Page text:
Timeline titled "A journey toward freedom". Markers read: 1863 - Emancipation Proclamation, 1865 - April: End of Civil War June: Juneteenth December: 13th Amendment ratified — abolishes slavery December: Klu Klux Klan founded, 1868 - 14th Amendment ratified — Grants all people born in the United States or naturalized citizenship, 1870 - 15th Amendment ratified — Declares voting rights shall not be denied to anyone based on race, color or previous condition of servitude 1909 - NAACP established, 1965 - Voting Rights Act of 1965 signed into law, 2013 -  Shelby County v. Holder, Supreme Court case that declares parts of the Voting Rights Act of 1965 unconstitutional

In what ways were newly emancipated people still controlled?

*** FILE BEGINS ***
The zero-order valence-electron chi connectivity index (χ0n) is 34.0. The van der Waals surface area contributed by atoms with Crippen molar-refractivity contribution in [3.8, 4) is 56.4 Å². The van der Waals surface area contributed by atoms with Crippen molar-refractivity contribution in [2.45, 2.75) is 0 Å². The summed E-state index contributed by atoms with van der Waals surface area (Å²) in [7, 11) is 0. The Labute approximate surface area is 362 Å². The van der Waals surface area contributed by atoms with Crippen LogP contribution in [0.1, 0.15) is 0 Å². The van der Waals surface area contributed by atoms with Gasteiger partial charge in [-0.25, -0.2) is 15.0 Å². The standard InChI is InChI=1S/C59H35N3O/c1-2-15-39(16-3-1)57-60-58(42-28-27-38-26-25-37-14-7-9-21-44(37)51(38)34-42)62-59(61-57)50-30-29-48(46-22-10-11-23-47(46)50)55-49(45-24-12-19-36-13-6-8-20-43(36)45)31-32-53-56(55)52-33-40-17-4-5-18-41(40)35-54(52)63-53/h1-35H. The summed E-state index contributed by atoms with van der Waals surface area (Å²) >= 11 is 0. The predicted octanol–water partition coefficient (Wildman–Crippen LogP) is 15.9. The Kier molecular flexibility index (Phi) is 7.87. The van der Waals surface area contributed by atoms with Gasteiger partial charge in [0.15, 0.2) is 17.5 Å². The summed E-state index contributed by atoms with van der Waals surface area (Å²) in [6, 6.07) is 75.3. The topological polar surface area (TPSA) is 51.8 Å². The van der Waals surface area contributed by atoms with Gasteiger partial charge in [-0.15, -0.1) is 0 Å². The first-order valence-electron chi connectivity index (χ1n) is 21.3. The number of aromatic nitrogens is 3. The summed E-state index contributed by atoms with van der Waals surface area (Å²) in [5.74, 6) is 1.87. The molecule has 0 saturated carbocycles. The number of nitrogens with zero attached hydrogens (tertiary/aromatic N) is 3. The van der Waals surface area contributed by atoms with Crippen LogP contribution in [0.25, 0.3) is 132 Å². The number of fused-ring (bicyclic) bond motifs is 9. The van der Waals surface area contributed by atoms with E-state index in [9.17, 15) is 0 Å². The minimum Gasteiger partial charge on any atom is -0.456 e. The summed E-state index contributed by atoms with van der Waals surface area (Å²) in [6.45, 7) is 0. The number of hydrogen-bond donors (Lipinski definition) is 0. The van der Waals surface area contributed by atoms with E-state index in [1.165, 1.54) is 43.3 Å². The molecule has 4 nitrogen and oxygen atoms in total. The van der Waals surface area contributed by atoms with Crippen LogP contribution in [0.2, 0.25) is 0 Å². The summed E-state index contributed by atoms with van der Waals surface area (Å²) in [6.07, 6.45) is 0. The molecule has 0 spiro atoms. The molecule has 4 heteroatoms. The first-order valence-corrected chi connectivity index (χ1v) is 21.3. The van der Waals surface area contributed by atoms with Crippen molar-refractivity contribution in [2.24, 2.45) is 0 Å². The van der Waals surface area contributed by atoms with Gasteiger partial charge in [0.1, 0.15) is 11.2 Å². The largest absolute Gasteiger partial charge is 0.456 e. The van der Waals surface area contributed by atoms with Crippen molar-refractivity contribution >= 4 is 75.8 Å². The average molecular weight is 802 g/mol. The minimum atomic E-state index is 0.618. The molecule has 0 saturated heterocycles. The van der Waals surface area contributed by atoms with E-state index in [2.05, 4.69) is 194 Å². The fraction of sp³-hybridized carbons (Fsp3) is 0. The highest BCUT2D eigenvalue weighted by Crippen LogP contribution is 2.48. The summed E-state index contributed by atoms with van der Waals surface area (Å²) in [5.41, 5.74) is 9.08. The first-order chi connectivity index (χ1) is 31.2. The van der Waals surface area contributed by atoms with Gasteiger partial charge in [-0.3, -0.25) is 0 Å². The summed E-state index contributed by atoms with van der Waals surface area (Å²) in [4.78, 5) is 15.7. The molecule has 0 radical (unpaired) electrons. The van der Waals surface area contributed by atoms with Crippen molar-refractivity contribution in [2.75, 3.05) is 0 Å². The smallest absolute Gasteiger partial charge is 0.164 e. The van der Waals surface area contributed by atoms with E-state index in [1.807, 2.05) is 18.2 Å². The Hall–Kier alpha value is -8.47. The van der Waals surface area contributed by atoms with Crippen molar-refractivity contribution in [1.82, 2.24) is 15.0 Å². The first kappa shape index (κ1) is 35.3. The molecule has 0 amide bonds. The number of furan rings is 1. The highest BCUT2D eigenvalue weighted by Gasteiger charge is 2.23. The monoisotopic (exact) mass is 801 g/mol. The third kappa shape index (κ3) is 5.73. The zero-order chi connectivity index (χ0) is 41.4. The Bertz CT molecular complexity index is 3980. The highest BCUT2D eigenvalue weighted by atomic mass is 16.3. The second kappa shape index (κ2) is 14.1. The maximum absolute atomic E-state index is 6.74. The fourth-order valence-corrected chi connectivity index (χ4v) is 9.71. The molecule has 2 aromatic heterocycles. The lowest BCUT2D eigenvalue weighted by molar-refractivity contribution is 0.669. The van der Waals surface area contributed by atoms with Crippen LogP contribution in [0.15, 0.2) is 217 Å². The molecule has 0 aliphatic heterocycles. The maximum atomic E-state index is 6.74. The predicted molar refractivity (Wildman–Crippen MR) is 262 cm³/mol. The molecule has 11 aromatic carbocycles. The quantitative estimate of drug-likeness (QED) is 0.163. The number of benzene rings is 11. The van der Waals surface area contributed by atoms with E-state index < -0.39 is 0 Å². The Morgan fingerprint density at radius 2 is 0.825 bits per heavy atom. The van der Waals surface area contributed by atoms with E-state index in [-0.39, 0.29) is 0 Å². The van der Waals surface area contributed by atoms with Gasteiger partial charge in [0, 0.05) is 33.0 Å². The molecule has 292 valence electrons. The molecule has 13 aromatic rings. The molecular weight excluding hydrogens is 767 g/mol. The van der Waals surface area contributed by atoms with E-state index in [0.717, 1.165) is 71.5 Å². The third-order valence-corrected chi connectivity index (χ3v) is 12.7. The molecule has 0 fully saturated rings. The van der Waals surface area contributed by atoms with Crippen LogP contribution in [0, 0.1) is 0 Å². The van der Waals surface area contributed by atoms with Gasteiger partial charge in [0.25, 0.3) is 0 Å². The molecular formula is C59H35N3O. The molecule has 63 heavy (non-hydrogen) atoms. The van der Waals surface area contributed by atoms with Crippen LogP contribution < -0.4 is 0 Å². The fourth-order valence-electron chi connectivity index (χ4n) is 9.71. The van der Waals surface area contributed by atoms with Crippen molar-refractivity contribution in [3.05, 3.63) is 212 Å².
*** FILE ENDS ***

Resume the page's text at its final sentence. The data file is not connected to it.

Beginning in the mid-17th century, the British colonies created slave codes, rules or laws by which enslaved people had to abide. They became more specific and outlined very intentional ways to control how enslaved people could occupy space.

Black codes or laws were a way to police free Black people in the North before the Civil War. The Black codes in Ohio were infamous. Once enslaved Black people were emancipated in the South, Black codes were established there as well. For example, without a labor contract, a freed Black person could be charged with “vagrancy” and put in prison.  The 13th, 14th and 15th Amendments did not drastically change conditions for Black people. 

What foundational knowledge must people have to understand the history and significance of Juneteenth?

Eyre Crowe, “Slaves Waiting for Sale: Richmond, Virginia” (1861). Courtesy of Wikicommons.

To begin, people need to understand the type of slavery practiced in the U.S. was chattel slavery. Slavery has been practiced globally for centuries, and some forms of slavery and human trafficking still exist today. But in the 19th century, Black people who were enslaved were viewed legally as chattel — moveable property.